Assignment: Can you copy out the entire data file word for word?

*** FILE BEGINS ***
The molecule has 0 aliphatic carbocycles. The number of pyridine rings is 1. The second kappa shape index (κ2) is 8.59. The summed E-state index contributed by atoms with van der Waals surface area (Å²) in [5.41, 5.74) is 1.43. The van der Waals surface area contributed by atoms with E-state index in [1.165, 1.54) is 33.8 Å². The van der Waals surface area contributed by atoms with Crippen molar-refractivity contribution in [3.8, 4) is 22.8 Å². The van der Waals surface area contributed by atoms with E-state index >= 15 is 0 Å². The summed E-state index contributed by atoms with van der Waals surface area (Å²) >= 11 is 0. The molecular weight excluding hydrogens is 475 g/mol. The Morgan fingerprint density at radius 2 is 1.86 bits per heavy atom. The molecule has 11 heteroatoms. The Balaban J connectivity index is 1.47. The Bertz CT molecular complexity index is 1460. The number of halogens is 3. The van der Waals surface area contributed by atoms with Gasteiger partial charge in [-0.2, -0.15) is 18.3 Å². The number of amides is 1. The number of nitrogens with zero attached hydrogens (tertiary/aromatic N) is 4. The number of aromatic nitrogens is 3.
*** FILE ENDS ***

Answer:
The molecule has 0 aliphatic carbocycles. The number of pyridine rings is 1. The second kappa shape index (κ2) is 8.59. The summed E-state index contributed by atoms with van der Waals surface area (Å²) in [5.41, 5.74) is 1.43. The van der Waals surface area contributed by atoms with E-state index in [1.165, 1.54) is 33.8 Å². The van der Waals surface area contributed by atoms with Crippen molar-refractivity contribution in [3.8, 4) is 22.8 Å². The van der Waals surface area contributed by atoms with E-state index >= 15 is 0 Å². The summed E-state index contributed by atoms with van der Waals surface area (Å²) >= 11 is 0. The molecular weight excluding hydrogens is 475 g/mol. The Morgan fingerprint density at radius 2 is 1.86 bits per heavy atom. The molecule has 11 heteroatoms. The Balaban J connectivity index is 1.47. The Bertz CT molecular complexity index is 1460. The number of halogens is 3. The van der Waals surface area contributed by atoms with Gasteiger partial charge in [-0.2, -0.15) is 18.3 Å². The number of amides is 1. The number of nitrogens with zero attached hydrogens (tertiary/aromatic N) is 4. The number of aromatic nitrogens is 3.